James Battle Avirett

James Battle Avirett was an American Confederate chaplain and author. He was the first chaplain commissioned to serve in the Confederate States Army in 1861. His The Old Plantation: How We Lived in Great House and Cabin before the War, published in 1901 was a nostalgic description of life on a plantation in the Antebellum South. By the time of his death, he was "the last surviving Confederate chaplain."

Onslow County, North Carolina County in the United States

Onslow County is a county located in the U.S. state of North Carolina. As of the 2010 census, the population was 177,772. Its county seat is Jacksonville. The county was created in 1734 as Onslow Precinct and gained county status in 1739.

Confederate States Army Army of the Confederate States

The Confederate States Army (C.S.A.) was the military land force of the Confederate States of America (Confederacy) during the American Civil War (1861–1865), fighting against the United States forces. On February 28, 1861, the Provisional Confederate Congress established a provisional volunteer army and gave control over military operations and authority for mustering state forces and volunteers to the newly chosen Confederate president, Jefferson Davis. Davis was a graduate of the U.S. Military Academy, and colonel of a volunteer regiment during the Mexican–American War. He had also been a United States Senator from Mississippi and U.S. Secretary of War under President Franklin Pierce. On March 1, 1861, on behalf of the Confederate government, Davis assumed control of the military situation at Charleston, South Carolina, where South Carolina state militia besieged Fort Sumter in Charleston harbor, held by a small U.S. Army garrison. By March 1861, the Provisional Confederate Congress expanded the provisional forces and established a more permanent Confederate States Army.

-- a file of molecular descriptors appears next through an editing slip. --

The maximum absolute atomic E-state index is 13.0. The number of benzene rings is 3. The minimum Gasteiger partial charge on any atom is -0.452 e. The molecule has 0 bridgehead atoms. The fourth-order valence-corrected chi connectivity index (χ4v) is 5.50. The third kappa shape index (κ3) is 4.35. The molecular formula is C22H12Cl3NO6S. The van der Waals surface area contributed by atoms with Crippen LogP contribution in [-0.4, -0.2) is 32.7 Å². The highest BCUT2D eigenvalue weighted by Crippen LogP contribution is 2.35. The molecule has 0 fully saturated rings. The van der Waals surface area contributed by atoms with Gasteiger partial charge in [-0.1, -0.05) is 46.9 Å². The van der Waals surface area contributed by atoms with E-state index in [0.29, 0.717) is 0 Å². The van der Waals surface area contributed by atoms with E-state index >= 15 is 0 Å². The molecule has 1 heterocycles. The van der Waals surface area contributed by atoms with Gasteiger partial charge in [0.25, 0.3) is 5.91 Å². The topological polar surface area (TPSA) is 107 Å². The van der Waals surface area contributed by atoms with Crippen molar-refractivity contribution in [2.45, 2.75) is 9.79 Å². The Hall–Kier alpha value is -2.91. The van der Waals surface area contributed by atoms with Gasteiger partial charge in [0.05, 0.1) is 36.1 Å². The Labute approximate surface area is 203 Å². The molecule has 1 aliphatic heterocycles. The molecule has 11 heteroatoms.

On larger plantations an overseer represented the planter in matters of daily management. Usually portrayed as uncouth, ill-educated and low-class, he had the difficult and often despised task of middleman and the often contradictory goals of fostering both productivity and the enslaved work-force. [11]


Plantation crops

Crops cultivated on antebellum plantations included cotton, tobacco, sugar, indigo, rice, and to a lesser extent okra, yam, sweet potato, peanuts, and watermelon. By the late 18th century, most planters in the Upper South had switched from exclusive tobacco cultivation to mixed-crop production.

In the Lowcountry of South Carolina, even before the American Revolution, planters in South Carolina typically owned hundreds of slaves. (In towns and cities, families held slaves to work as household servants.) The 19th-century development of the Deep South for cotton cultivation depended on large tracts of land with much more acreage than was typical of the Chesapeake Bay area, and for labor, planters held dozens, or sometimes hundreds, of slaves.

Plantation architecture and landscape

Antebellum architecture can be seen in many extant "plantation houses", the large residences of planters and their families. Over time in each region of the plantation south a regional architecture emerged inspired by those who settled the area. Most early plantation architecture was constructed to mitigate the hot subtropical climate and provide natural cooling.

Some of earliest plantation architecture occurred in southern Louisiana by the French. Using styles and building concepts they had learned in the Caribbean, the French created many of the grand plantation homes around New Orleans. French Creole architecture began around 1699, and lasted well into the 1800s. In the Lowcountry of South Carolina and Georgia, the Dogtrot style house was built with a large center breezeway running through the house to mitigate the subtropical heat. The wealthiest planters in colonial Virginia constructed their manor houses in the Georgian style, e.g. the mansion of Shirley Plantation. In the 19th century, Greek Revival architecture also became popular on some of the plantation homes of the deep south.